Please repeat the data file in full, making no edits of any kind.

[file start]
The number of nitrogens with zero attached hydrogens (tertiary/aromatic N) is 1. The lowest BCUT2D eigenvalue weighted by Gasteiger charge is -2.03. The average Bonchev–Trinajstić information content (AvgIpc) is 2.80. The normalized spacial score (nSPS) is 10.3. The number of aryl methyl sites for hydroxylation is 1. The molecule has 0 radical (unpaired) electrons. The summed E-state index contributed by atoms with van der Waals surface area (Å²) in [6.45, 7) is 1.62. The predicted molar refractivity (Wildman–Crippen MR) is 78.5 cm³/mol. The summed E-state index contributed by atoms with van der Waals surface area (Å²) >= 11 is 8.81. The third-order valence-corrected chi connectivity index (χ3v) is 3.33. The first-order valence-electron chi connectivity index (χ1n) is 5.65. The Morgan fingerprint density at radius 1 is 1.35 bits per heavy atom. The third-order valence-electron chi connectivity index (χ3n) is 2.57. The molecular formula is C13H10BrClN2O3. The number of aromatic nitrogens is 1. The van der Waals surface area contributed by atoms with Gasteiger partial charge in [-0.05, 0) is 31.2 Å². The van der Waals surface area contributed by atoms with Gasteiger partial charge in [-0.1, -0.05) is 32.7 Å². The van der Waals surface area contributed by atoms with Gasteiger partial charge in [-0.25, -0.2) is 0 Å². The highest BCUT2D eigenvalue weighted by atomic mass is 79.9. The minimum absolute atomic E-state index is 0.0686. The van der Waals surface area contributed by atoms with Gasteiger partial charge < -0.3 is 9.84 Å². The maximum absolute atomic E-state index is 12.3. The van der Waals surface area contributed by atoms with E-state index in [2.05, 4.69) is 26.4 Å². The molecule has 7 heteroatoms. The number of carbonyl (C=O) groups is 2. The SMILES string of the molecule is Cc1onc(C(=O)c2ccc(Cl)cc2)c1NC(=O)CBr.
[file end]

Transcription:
The number of nitrogens with zero attached hydrogens (tertiary/aromatic N) is 1. The lowest BCUT2D eigenvalue weighted by Gasteiger charge is -2.03. The average Bonchev–Trinajstić information content (AvgIpc) is 2.80. The normalized spacial score (nSPS) is 10.3. The number of aryl methyl sites for hydroxylation is 1. The molecule has 0 radical (unpaired) electrons. The summed E-state index contributed by atoms with van der Waals surface area (Å²) in [6.45, 7) is 1.62. The predicted molar refractivity (Wildman–Crippen MR) is 78.5 cm³/mol. The summed E-state index contributed by atoms with van der Waals surface area (Å²) >= 11 is 8.81. The third-order valence-corrected chi connectivity index (χ3v) is 3.33. The first-order valence-electron chi connectivity index (χ1n) is 5.65. The Morgan fingerprint density at radius 1 is 1.35 bits per heavy atom. The third-order valence-electron chi connectivity index (χ3n) is 2.57. The molecular formula is C13H10BrClN2O3. The number of aromatic nitrogens is 1. The van der Waals surface area contributed by atoms with Gasteiger partial charge in [-0.05, 0) is 31.2 Å². The van der Waals surface area contributed by atoms with Gasteiger partial charge in [-0.1, -0.05) is 32.7 Å². The van der Waals surface area contributed by atoms with Gasteiger partial charge in [-0.25, -0.2) is 0 Å². The highest BCUT2D eigenvalue weighted by atomic mass is 79.9. The minimum absolute atomic E-state index is 0.0686. The van der Waals surface area contributed by atoms with Gasteiger partial charge < -0.3 is 9.84 Å². The maximum absolute atomic E-state index is 12.3. The van der Waals surface area contributed by atoms with E-state index in [2.05, 4.69) is 26.4 Å². The molecule has 7 heteroatoms. The number of carbonyl (C=O) groups is 2. The SMILES string of the molecule is Cc1onc(C(=O)c2ccc(Cl)cc2)c1NC(=O)CBr.